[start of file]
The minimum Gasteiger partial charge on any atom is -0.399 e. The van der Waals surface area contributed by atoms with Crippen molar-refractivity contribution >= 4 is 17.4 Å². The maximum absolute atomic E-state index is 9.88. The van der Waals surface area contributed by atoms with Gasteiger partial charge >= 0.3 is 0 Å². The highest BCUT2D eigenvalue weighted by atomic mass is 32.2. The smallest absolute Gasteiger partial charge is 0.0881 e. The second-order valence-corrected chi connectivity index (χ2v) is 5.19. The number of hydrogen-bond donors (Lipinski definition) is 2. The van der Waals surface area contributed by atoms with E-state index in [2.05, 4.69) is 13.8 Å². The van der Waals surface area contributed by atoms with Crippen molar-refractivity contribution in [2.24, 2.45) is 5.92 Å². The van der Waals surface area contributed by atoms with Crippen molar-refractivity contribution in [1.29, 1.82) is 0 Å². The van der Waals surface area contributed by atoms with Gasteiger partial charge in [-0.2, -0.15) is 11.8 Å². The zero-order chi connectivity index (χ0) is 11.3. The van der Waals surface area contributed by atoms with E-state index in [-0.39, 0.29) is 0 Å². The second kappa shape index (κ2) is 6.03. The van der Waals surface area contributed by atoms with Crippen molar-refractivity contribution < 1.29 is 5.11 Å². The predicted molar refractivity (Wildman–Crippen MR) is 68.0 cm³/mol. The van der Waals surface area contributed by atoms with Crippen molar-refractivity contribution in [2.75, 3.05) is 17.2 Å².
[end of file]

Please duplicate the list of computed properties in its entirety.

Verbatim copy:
The minimum Gasteiger partial charge on any atom is -0.399 e. The van der Waals surface area contributed by atoms with Crippen molar-refractivity contribution >= 4 is 17.4 Å². The maximum absolute atomic E-state index is 9.88. The van der Waals surface area contributed by atoms with Gasteiger partial charge >= 0.3 is 0 Å². The highest BCUT2D eigenvalue weighted by atomic mass is 32.2. The smallest absolute Gasteiger partial charge is 0.0881 e. The second-order valence-corrected chi connectivity index (χ2v) is 5.19. The number of hydrogen-bond donors (Lipinski definition) is 2. The van der Waals surface area contributed by atoms with E-state index in [2.05, 4.69) is 13.8 Å². The van der Waals surface area contributed by atoms with Crippen molar-refractivity contribution in [2.24, 2.45) is 5.92 Å². The van der Waals surface area contributed by atoms with Crippen molar-refractivity contribution in [1.29, 1.82) is 0 Å². The van der Waals surface area contributed by atoms with Gasteiger partial charge in [-0.2, -0.15) is 11.8 Å². The zero-order chi connectivity index (χ0) is 11.3. The van der Waals surface area contributed by atoms with E-state index in [-0.39, 0.29) is 0 Å². The second kappa shape index (κ2) is 6.03. The van der Waals surface area contributed by atoms with Crippen molar-refractivity contribution < 1.29 is 5.11 Å². The predicted molar refractivity (Wildman–Crippen MR) is 68.0 cm³/mol. The van der Waals surface area contributed by atoms with Crippen molar-refractivity contribution in [2.75, 3.05) is 17.2 Å².